JOHN WEAK'S DIARY: Weak at the top

JOHN WEAK'S DIARY: Weak at the top - MONDAY

by JOHN WEAK, john.weak@smokehouse.co.uk
Last Updated: 31 Aug 2010

MONDAY

Got in late due to wrong kind of attitude to work. Discovered a little demonstration outside reception demanding union recognition at Smokehouse.

Sir Marcus recognises unions only as a pack of chippy working-class spongers who, left uncrushed, would return the country to the stone ages. Damien Norris was sitting behind a desk collecting signatures He's a nasty little activist whose sole purpose in life is to impede the free flow of capital from consumers to my share options. I chatted to him about how important his work was while I wrote in capitals in his book: 'Anyone signing this will be sacked.' In my opinion, anybody who's still working class obviously has a genetic aversion to actually working.

TUESDAY

Sir Marcus has driven his Ferrari to work. He always does this when he has to fire people to reassure them that the company's doing fine, it's they who are in trouble. He called an emergency board meeting for a special announcement. We all laid bets on what this would be. I wagered he was going to come out of the closet and insist on being called Sir Marky Mark.

In fact, he announced solemnly that yesterday's tomorrow is today. We all politely waited for the punchline but there wasn't one, so we assumed it must be our new strategy. He then asked whose department Damien Norris worked in. No-one knew, so he asked Giles Renton-Willets, weirdo HR director, to find out. Finally, a use for HR!

WEDNESDAY

Surprise, surprise, Damien Norris works for Bill Peters in Chemicals.

To be honest, it would probably surprise Bill that Bill himself works in Chemicals. Sir Marcus invited me out to lunch and over a couple of bottles of very well chosen reds made it very clear that in times of recession the lunching culture had to end. On the way back he asked me whether I'd got the message about yesterday's tomorrows - ie, that Bill was going to have to go and I was going to have to tell him. Bill can't be sacked!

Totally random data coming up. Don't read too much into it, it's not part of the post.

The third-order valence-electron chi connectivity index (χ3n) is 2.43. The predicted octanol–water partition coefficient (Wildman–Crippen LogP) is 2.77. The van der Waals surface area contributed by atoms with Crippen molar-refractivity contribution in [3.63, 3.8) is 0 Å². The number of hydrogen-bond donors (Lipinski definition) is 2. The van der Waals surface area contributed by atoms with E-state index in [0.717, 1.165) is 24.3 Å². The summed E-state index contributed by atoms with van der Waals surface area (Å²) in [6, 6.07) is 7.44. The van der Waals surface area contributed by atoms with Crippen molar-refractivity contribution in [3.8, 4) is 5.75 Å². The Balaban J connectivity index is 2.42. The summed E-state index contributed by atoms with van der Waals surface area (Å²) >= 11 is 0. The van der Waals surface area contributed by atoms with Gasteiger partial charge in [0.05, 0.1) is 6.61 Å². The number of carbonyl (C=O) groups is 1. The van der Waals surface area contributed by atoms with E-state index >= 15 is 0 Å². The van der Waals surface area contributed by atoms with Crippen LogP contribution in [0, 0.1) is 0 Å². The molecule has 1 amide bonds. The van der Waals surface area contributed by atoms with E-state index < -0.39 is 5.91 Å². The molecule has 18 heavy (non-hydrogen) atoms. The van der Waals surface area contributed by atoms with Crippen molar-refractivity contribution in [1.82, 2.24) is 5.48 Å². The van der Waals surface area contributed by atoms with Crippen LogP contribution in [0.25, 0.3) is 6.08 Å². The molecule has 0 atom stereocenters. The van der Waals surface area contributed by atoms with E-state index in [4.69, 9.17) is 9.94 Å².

We need men like him to establish Smokehouse cultural norms, otherwise we'll end up like the Co-op. I'd rally support from the board, but there isn't one of them who Bill hasn't verbally, physically or sexually abused.

THURSDAY

Started the day still in a state of shock. I called Bill but his secretary said he was out walking the talk. That meant walking down to Mr Bojangles, where I found Bill telling the barmaid (useful charlies) that if he had all the money he'd ever spent on drink, he would probably spend it on drink. Bill didn't seem the least bit worried that Sir Marcus had marked his card. He told me that the best way to keep a wolf from the door is to leave a sheep in the garden. That really worried me. I could only imagine Sir Marcus was about to find some messy-arsed sheep on his front lawn.

After work, went to the gym with Howard for some weightlifting, which we rapidly downgraded to elbow lifting shortly after sampling the first weight, which was welded to the floor.

FRIDAY

At the board meeting to get rid of him, Bill suddenly announced that Smokehouse was infringing his human rights. He knew some top human rights lawyers from his divorce case who he was getting on the job. If there's one thing Sir Marcus hates more than unions (and HR/PR/IT) it's lawyers. Bill then produced his sheep. He said he was making everyone in Chemicals reapply for their own job. Sadly, Damien Norris was the only person who wouldn't be successful. Sir Marcus kept quiet and Bill kept his job. On the way out I asked Bill whether he'd be applying for his own job. He said he wouldn't give himself a first interview. We snarked off to Bojangles and after a couple of big red ones the world looked rosier again. But then we never forget that yesterday's tomorrow is tomorrow's yesterday.

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